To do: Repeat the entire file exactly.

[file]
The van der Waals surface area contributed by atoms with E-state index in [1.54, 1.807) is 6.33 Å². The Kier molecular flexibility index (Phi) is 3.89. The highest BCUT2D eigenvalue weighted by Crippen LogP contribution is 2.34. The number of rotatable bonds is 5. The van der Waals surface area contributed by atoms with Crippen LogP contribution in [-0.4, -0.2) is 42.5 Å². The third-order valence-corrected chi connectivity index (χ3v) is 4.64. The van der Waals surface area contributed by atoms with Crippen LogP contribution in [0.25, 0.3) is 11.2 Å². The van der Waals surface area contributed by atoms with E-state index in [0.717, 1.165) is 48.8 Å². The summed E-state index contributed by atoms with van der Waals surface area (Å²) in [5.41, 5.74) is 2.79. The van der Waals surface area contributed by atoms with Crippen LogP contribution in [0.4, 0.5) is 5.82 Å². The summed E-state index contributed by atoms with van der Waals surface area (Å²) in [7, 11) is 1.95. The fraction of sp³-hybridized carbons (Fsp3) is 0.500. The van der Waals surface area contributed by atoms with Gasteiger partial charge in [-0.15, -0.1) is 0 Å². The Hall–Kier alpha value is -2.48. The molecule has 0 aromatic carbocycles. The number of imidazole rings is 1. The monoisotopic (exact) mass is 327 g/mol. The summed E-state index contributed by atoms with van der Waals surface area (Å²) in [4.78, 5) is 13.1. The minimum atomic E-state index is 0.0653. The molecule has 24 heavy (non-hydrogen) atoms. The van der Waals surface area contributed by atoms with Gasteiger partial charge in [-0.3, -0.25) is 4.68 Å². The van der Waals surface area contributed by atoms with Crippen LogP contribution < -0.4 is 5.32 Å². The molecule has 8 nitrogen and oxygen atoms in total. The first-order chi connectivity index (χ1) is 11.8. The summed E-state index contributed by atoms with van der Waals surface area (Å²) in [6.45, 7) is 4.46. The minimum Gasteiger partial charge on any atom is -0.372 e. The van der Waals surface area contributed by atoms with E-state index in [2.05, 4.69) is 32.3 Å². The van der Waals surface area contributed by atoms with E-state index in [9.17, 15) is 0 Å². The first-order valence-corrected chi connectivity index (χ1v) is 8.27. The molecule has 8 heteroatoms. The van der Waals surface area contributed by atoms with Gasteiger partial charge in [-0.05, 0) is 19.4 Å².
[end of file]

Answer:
The van der Waals surface area contributed by atoms with E-state index in [1.54, 1.807) is 6.33 Å². The Kier molecular flexibility index (Phi) is 3.89. The highest BCUT2D eigenvalue weighted by Crippen LogP contribution is 2.34. The number of rotatable bonds is 5. The van der Waals surface area contributed by atoms with Crippen LogP contribution in [-0.4, -0.2) is 42.5 Å². The third-order valence-corrected chi connectivity index (χ3v) is 4.64. The van der Waals surface area contributed by atoms with Crippen LogP contribution in [0.25, 0.3) is 11.2 Å². The van der Waals surface area contributed by atoms with E-state index in [0.717, 1.165) is 48.8 Å². The summed E-state index contributed by atoms with van der Waals surface area (Å²) in [5.41, 5.74) is 2.79. The van der Waals surface area contributed by atoms with Crippen LogP contribution in [0.4, 0.5) is 5.82 Å². The summed E-state index contributed by atoms with van der Waals surface area (Å²) in [7, 11) is 1.95. The fraction of sp³-hybridized carbons (Fsp3) is 0.500. The van der Waals surface area contributed by atoms with Gasteiger partial charge in [-0.15, -0.1) is 0 Å². The Hall–Kier alpha value is -2.48. The molecule has 0 aromatic carbocycles. The number of imidazole rings is 1. The monoisotopic (exact) mass is 327 g/mol. The summed E-state index contributed by atoms with van der Waals surface area (Å²) in [4.78, 5) is 13.1. The minimum atomic E-state index is 0.0653. The molecule has 24 heavy (non-hydrogen) atoms. The van der Waals surface area contributed by atoms with Gasteiger partial charge in [-0.3, -0.25) is 4.68 Å². The van der Waals surface area contributed by atoms with Crippen LogP contribution < -0.4 is 5.32 Å². The molecule has 8 nitrogen and oxygen atoms in total. The first-order chi connectivity index (χ1) is 11.8. The summed E-state index contributed by atoms with van der Waals surface area (Å²) in [6.45, 7) is 4.46. The minimum Gasteiger partial charge on any atom is -0.372 e. The van der Waals surface area contributed by atoms with E-state index in [2.05, 4.69) is 32.3 Å². The van der Waals surface area contributed by atoms with E-state index in [9.17, 15) is 0 Å². The first-order valence-corrected chi connectivity index (χ1v) is 8.27. The molecule has 8 heteroatoms. The van der Waals surface area contributed by atoms with Gasteiger partial charge in [-0.05, 0) is 19.4 Å².